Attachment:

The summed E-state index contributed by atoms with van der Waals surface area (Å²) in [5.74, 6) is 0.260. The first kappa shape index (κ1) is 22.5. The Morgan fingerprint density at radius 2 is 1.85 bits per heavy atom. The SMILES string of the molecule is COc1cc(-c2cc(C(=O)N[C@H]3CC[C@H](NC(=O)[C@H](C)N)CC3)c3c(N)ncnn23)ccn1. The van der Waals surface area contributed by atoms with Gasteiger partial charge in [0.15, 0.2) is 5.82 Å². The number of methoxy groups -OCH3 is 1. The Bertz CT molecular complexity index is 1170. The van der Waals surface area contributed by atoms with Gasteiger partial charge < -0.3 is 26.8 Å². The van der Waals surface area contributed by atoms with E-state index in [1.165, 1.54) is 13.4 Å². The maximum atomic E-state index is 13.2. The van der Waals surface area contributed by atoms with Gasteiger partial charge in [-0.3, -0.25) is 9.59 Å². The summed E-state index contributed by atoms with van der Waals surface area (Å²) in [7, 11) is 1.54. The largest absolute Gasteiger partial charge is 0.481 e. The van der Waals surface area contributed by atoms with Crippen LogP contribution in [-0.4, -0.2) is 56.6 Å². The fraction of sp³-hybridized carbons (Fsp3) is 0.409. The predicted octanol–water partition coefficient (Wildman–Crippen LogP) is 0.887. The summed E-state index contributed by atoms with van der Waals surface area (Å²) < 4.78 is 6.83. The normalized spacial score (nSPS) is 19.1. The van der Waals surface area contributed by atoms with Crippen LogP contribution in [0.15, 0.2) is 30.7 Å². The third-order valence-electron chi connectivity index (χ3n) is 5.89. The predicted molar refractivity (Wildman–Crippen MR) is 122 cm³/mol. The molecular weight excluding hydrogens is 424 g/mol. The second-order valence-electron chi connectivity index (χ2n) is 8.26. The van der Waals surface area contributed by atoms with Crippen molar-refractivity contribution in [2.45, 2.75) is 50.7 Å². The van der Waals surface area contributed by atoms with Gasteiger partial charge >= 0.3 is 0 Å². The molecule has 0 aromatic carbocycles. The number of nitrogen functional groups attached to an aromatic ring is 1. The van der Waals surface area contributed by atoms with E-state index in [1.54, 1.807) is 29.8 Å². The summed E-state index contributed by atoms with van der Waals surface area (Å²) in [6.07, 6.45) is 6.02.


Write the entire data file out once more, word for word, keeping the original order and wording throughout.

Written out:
The summed E-state index contributed by atoms with van der Waals surface area (Å²) in [5.74, 6) is 0.260. The first kappa shape index (κ1) is 22.5. The Morgan fingerprint density at radius 2 is 1.85 bits per heavy atom. The SMILES string of the molecule is COc1cc(-c2cc(C(=O)N[C@H]3CC[C@H](NC(=O)[C@H](C)N)CC3)c3c(N)ncnn23)ccn1. The van der Waals surface area contributed by atoms with Gasteiger partial charge in [0.15, 0.2) is 5.82 Å². The number of methoxy groups -OCH3 is 1. The Bertz CT molecular complexity index is 1170. The van der Waals surface area contributed by atoms with Gasteiger partial charge < -0.3 is 26.8 Å². The van der Waals surface area contributed by atoms with E-state index in [1.165, 1.54) is 13.4 Å². The maximum atomic E-state index is 13.2. The van der Waals surface area contributed by atoms with Gasteiger partial charge in [-0.3, -0.25) is 9.59 Å². The summed E-state index contributed by atoms with van der Waals surface area (Å²) in [7, 11) is 1.54. The largest absolute Gasteiger partial charge is 0.481 e. The van der Waals surface area contributed by atoms with Crippen LogP contribution in [-0.4, -0.2) is 56.6 Å². The fraction of sp³-hybridized carbons (Fsp3) is 0.409. The predicted octanol–water partition coefficient (Wildman–Crippen LogP) is 0.887. The summed E-state index contributed by atoms with van der Waals surface area (Å²) < 4.78 is 6.83. The normalized spacial score (nSPS) is 19.1. The van der Waals surface area contributed by atoms with Crippen LogP contribution in [0.15, 0.2) is 30.7 Å². The third-order valence-electron chi connectivity index (χ3n) is 5.89. The predicted molar refractivity (Wildman–Crippen MR) is 122 cm³/mol. The molecular weight excluding hydrogens is 424 g/mol. The second-order valence-electron chi connectivity index (χ2n) is 8.26. The van der Waals surface area contributed by atoms with Crippen molar-refractivity contribution in [2.45, 2.75) is 50.7 Å². The van der Waals surface area contributed by atoms with Gasteiger partial charge >= 0.3 is 0 Å². The molecule has 0 aromatic carbocycles. The number of nitrogen functional groups attached to an aromatic ring is 1. The van der Waals surface area contributed by atoms with E-state index in [1.54, 1.807) is 29.8 Å². The summed E-state index contributed by atoms with van der Waals surface area (Å²) in [6.07, 6.45) is 6.02.